Continuous Integration (CI):

Continuous Integration (CI) at GitLab involves developers pushing code changes multiple times a day, receiving immediate feedback on the quality and potential risks of their changes. This practice ensures that each submitted change, even to development branches, undergoes automated and continuous building and testing. These tests verify that the changes meet established guidelines, tests, and code compliance standards.

GitLab itself exemplifies Continuous Integration by subjecting every project push to a set of checks. This approach brings several benefits:

  1. Problems are found right away, making them easier and faster to fix. It's like catching a typo before you finish writing the sentence.
  2. Programmers know their code is constantly checked, boosting their trust in what they're building.
  3. CI reduces the common problem of "it works on my machine" by ensuring that the application is not only functional in the developer's environment but also deployable and capable of running smoothly in a production environment.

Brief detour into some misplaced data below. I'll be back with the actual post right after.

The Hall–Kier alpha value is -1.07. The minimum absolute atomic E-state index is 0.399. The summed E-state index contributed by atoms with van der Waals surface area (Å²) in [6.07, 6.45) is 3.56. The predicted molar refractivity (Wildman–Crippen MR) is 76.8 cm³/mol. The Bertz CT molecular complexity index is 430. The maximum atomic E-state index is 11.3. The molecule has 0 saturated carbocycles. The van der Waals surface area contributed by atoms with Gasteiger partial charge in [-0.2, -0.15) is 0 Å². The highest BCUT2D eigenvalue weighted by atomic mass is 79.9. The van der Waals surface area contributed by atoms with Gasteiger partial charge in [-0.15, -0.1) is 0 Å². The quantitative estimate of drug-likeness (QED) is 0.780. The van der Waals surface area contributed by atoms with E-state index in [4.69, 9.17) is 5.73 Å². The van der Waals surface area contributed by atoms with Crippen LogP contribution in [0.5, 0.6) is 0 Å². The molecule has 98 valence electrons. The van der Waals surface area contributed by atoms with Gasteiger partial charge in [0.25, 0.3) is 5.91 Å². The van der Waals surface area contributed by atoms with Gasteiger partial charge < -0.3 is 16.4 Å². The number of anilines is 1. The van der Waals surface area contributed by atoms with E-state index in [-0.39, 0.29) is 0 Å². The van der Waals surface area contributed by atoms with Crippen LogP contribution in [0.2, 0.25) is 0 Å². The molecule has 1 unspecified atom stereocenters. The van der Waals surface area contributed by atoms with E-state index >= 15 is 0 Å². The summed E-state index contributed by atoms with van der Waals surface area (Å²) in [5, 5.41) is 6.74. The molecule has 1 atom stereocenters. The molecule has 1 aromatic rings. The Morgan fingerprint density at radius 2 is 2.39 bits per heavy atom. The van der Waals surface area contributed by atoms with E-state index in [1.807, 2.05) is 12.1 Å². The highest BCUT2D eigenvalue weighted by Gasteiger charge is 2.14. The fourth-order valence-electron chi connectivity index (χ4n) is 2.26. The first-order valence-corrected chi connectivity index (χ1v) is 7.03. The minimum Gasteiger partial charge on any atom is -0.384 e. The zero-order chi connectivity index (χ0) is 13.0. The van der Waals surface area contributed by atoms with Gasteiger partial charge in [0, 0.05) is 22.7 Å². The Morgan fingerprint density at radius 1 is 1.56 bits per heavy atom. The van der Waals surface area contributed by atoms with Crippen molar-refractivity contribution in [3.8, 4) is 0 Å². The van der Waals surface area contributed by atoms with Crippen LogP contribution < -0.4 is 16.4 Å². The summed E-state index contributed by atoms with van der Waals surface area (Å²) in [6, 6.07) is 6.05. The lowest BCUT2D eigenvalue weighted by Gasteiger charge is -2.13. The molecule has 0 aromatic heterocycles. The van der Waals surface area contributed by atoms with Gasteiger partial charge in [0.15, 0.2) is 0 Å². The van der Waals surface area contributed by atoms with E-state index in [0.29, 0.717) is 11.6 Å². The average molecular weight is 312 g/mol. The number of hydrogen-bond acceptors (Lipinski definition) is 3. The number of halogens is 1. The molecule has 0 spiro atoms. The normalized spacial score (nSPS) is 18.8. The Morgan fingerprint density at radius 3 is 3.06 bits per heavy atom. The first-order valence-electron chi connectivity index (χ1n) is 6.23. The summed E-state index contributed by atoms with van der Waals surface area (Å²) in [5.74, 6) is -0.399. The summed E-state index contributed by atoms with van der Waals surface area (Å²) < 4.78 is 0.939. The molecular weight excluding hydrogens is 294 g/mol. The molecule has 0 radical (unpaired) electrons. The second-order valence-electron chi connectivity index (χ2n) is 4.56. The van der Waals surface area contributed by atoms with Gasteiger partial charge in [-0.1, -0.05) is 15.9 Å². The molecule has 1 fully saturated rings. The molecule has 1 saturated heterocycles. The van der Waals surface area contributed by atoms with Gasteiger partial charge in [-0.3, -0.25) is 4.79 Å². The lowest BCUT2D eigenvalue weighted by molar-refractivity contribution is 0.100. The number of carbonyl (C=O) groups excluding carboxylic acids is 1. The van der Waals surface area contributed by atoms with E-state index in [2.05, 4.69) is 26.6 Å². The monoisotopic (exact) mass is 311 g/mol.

Continuous Delivery at GitLab

Continuous Delivery (CD) at GitLab extends the principles of Continuous Integration by not only building and testing code changes automatically but also deploying the application continuously. However, in contrast to Continuous Deployment, CD triggers deployments to production manually, ensuring human oversight and strategic control.

Key Concepts:

1. Automated Deployments to Non-Production Environments:

  • CD automates deploying code changes to non-production environments, such as staging, without requiring human intervention.

2. Manual Deployment to Production:

  • Deploying changes to the production environment involves human oversight and, at times, manual approval for a strategic approach.

Continuous Deployment vs. Continuous Delivery:

  • Continuous Deployment: